For those who
believe that the World Bank and IMF policies are the panacea and indeed the
only way out of poverty, May has not been a very good month. The findings of
a recent study have shown that countries which pursued independent,
home-grown, sensible paths to economic recovery were more likely to succeed
than those which accepted the IMF medicine. In our case, not only has that
medicine seen us selling off some of our more valuable assets for a
pittance, and opening our economy to all and sundry, but it also appears
that the medicine is addictive - we now seem unable to survive without it.
And the poor in India - the country which only this week was the recipient
of encomiums from the Economist for its consistently high growth rate -
voted out the government which practised privatisation, liberalisation,
high-growth, etc, in the belief that wealth automatically trickles down. Is
there a lesson for us or do we continue to march merrily to the IMF tune?
It seems that for
us there is no change, even though since the recent round of consultations
and comments - several very critical - on the Progress Report (PR) of the
Poverty Reduction Strategy (PRS), there has been no word on whether the
comments on the draft have led to any fundamental reconsideration. While we
are quick to describe any consultations by the government as opportunistic
and cosmetic, we should not underestimate the importance of the Progress
Report, nor should the government feed such cynicism by ignoring the results
of the consultations.
in one of the consultations, I considered it inevitable that participants
would focus on issues that directly affected them, that as usual partisan
politics would cloud the integrity of the discussions, that there was too
little time for participants to discuss such a formidable document and that
the draft had far too many deficiencies to allow for proper debate. But it
was as a big-picture document that the draft had its biggest limitations.
committed ourselves to an IMF programme for the past fourteen years, there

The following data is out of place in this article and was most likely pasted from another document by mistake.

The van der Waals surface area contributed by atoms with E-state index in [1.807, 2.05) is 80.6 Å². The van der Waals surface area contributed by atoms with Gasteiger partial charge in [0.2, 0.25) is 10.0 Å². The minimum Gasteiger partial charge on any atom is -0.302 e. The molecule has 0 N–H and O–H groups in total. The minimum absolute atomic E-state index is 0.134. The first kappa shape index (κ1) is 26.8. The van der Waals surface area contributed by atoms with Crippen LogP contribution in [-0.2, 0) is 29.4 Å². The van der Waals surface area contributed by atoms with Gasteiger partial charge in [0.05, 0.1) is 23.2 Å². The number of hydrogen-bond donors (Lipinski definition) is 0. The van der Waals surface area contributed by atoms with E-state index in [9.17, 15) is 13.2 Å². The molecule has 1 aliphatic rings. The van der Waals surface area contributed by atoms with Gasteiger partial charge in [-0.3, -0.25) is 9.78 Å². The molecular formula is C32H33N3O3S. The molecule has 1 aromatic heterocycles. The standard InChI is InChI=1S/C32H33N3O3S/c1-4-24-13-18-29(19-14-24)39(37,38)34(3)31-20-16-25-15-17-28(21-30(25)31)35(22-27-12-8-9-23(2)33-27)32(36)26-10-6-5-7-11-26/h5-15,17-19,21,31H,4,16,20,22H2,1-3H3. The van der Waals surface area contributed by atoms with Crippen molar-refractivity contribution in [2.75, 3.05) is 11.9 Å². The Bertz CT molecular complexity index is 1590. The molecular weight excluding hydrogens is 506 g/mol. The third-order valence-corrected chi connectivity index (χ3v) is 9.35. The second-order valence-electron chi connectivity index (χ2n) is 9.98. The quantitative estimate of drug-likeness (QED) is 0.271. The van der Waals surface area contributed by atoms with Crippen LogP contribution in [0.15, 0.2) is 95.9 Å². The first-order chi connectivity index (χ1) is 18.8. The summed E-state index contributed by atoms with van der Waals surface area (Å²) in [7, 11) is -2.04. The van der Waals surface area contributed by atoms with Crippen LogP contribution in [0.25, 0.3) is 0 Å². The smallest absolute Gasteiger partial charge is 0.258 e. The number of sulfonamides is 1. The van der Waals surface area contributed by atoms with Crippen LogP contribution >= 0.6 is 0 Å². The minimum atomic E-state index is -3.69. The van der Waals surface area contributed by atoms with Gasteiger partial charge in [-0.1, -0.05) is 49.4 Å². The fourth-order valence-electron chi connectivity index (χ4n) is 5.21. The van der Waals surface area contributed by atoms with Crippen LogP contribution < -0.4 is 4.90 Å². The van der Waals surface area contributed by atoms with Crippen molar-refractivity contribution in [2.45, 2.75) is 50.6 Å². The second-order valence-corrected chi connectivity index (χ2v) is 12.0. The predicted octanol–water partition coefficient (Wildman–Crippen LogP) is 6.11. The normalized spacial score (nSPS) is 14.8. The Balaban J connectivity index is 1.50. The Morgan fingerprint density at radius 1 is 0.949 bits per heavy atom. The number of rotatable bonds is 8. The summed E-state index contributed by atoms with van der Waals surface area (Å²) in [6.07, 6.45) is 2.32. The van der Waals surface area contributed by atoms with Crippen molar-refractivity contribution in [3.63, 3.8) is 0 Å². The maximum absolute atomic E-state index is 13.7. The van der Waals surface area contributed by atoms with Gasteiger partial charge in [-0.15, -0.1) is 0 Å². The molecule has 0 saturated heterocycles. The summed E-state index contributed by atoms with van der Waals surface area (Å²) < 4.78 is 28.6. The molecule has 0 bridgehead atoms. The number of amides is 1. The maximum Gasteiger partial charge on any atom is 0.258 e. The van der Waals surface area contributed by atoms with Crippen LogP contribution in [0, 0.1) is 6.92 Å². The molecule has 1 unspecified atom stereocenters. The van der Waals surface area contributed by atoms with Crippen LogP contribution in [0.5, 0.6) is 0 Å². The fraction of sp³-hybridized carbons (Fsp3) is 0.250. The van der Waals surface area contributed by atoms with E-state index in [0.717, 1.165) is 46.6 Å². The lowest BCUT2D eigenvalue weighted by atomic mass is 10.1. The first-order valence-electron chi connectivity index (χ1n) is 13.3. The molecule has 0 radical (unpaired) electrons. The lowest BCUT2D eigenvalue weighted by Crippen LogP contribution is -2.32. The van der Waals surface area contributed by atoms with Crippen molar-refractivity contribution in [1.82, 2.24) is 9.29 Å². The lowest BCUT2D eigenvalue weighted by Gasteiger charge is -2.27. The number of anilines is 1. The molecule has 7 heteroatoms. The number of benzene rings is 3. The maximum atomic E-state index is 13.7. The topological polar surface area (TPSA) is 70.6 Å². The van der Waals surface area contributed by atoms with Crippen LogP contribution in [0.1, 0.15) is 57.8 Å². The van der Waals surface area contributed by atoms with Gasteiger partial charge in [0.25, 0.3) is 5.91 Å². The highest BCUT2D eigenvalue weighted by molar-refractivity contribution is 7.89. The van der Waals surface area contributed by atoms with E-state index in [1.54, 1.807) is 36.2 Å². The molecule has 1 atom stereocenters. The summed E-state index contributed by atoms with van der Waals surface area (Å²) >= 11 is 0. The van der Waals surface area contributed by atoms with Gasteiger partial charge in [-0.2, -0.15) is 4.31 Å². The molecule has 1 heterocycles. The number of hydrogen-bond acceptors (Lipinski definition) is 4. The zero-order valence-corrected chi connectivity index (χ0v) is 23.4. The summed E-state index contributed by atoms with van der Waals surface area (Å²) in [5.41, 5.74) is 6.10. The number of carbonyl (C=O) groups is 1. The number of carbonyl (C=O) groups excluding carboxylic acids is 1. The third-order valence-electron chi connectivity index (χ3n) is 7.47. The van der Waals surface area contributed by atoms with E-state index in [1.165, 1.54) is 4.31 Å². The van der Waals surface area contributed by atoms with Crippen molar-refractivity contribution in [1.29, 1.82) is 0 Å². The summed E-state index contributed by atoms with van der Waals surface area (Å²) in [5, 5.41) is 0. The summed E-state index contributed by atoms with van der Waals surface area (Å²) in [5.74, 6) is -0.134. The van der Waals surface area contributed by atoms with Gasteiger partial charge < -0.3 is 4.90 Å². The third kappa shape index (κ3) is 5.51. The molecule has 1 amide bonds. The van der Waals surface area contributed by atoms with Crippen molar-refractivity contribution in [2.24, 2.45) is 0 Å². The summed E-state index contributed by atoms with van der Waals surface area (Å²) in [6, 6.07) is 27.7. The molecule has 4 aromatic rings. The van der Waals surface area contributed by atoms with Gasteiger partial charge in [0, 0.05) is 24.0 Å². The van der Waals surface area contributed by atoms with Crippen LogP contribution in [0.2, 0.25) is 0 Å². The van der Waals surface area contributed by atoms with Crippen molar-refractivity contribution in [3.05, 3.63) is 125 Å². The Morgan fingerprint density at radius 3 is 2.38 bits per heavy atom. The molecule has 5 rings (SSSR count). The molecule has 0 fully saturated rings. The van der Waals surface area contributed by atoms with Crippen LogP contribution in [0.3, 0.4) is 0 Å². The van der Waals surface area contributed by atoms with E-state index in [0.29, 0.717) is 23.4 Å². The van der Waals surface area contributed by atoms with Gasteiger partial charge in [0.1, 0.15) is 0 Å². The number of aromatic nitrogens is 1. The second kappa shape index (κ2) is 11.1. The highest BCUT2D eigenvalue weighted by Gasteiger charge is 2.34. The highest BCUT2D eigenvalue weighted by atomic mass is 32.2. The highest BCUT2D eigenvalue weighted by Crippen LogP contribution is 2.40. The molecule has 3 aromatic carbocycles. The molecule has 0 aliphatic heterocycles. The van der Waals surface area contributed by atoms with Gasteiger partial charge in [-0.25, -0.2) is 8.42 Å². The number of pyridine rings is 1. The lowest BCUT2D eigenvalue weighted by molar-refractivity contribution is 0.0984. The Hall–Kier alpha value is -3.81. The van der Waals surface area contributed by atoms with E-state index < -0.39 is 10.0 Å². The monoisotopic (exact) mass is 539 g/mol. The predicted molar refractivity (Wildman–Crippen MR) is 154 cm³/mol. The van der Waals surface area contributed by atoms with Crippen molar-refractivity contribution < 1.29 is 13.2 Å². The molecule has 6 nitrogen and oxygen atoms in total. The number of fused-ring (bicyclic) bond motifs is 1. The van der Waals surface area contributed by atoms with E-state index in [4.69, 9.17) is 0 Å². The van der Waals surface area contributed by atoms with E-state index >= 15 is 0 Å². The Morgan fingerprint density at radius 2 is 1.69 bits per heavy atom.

still seems to be considerable ambivalence at all levels of our society,
including the government and political opposition, that we are not too
comfortable about an open economy whether it is at the regional level or
internationally. One only has to look at our attitude to Caribbean
businesses to recognise how insular our business community and our
population are, or how we feign national hurt at the suggestion that
external advice or assistance could help in resolving some of our entrenched
The irony is that
we have no such compunctions about seeking aid, whether by way of loans,
write-offs, concessional borrowings, or assistance on how to formulate a
national tax policy, to name a few. This irony is evident in the very
opening section of the Progress Report which, without specifying where our
performance fell short, immediately blames "donor aid as [having been]
especially slow and oftentimes focused heavily on structural reforms and
less on programmes that generated quick supply responses in poverty
reduction with serious implications for the achievement of the Millennium
Development Goals (MDG)."
No one is quite
sure who the authors of the Progress Report are, but their mixing of one
document with another, the absence of any indication of what the progress is
being measured against, and the casual use and often misuse of language,
restricted the scope for meaningful comments or a proper evaluation of the
PR. For a discussion on the Guyana MDG, please refer to Business Page of
October 13, 2002, which can be found at ramandmcrae.com.
In the article
referred to, we noted, "Just by way of example, for Guyana to achieve its
poverty-reduction goal, economic growth has to be in the region of six per
cent annually which in the current situation is highly unlikely." The truth
is that the chances of Guyana achieving its goals are nil, but even this the
Progress Report acknowledges only half-heartedly.
consultation, I submitted written comments on the PR noting that it was a
"fairly large document containing a number of both subjective and objective
statements," and that I proposed dealing with a limited number of issues
only. Here are some of my comments:
1. There is an
absence of the targets against which the achievements set out in the PR are
to be measured. I was unable to find these in any clear manner, if at all.
The same problem arises in respect of the future - what are the quantifiable
goals and targets and over what time-frame? What steps are proposed to put